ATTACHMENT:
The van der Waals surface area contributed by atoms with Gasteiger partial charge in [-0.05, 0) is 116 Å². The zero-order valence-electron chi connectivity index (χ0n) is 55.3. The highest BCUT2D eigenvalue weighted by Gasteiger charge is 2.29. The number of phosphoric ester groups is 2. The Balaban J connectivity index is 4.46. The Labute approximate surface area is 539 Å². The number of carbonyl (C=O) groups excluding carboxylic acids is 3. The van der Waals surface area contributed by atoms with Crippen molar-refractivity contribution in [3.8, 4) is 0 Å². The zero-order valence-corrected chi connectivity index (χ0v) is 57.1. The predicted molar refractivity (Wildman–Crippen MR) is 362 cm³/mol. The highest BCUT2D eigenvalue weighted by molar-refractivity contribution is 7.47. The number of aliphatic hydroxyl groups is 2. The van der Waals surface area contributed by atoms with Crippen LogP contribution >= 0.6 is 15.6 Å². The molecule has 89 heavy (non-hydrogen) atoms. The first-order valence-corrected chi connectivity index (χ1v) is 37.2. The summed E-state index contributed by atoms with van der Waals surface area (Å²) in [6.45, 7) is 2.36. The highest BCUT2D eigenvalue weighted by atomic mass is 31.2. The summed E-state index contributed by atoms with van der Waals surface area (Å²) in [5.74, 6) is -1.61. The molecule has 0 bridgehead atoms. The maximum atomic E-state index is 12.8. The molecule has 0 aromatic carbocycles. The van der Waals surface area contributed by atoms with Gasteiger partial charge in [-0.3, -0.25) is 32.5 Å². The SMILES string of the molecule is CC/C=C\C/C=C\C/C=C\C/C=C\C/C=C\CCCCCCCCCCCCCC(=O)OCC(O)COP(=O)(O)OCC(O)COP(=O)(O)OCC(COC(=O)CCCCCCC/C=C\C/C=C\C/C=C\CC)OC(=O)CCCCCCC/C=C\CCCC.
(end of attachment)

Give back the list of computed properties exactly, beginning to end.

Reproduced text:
The van der Waals surface area contributed by atoms with Gasteiger partial charge in [-0.05, 0) is 116 Å². The zero-order valence-electron chi connectivity index (χ0n) is 55.3. The highest BCUT2D eigenvalue weighted by Gasteiger charge is 2.29. The number of phosphoric ester groups is 2. The Balaban J connectivity index is 4.46. The Labute approximate surface area is 539 Å². The number of carbonyl (C=O) groups excluding carboxylic acids is 3. The van der Waals surface area contributed by atoms with Crippen molar-refractivity contribution in [3.8, 4) is 0 Å². The zero-order valence-corrected chi connectivity index (χ0v) is 57.1. The predicted molar refractivity (Wildman–Crippen MR) is 362 cm³/mol. The highest BCUT2D eigenvalue weighted by molar-refractivity contribution is 7.47. The number of aliphatic hydroxyl groups is 2. The van der Waals surface area contributed by atoms with Crippen LogP contribution >= 0.6 is 15.6 Å². The molecule has 89 heavy (non-hydrogen) atoms. The first-order valence-corrected chi connectivity index (χ1v) is 37.2. The summed E-state index contributed by atoms with van der Waals surface area (Å²) in [6.45, 7) is 2.36. The highest BCUT2D eigenvalue weighted by atomic mass is 31.2. The summed E-state index contributed by atoms with van der Waals surface area (Å²) in [5.74, 6) is -1.61. The molecule has 0 bridgehead atoms. The maximum atomic E-state index is 12.8. The molecule has 0 aromatic carbocycles. The van der Waals surface area contributed by atoms with Gasteiger partial charge in [-0.3, -0.25) is 32.5 Å². The SMILES string of the molecule is CC/C=C\C/C=C\C/C=C\C/C=C\C/C=C\CCCCCCCCCCCCCC(=O)OCC(O)COP(=O)(O)OCC(O)COP(=O)(O)OCC(COC(=O)CCCCCCC/C=C\C/C=C\C/C=C\CC)OC(=O)CCCCCCC/C=C\CCCC.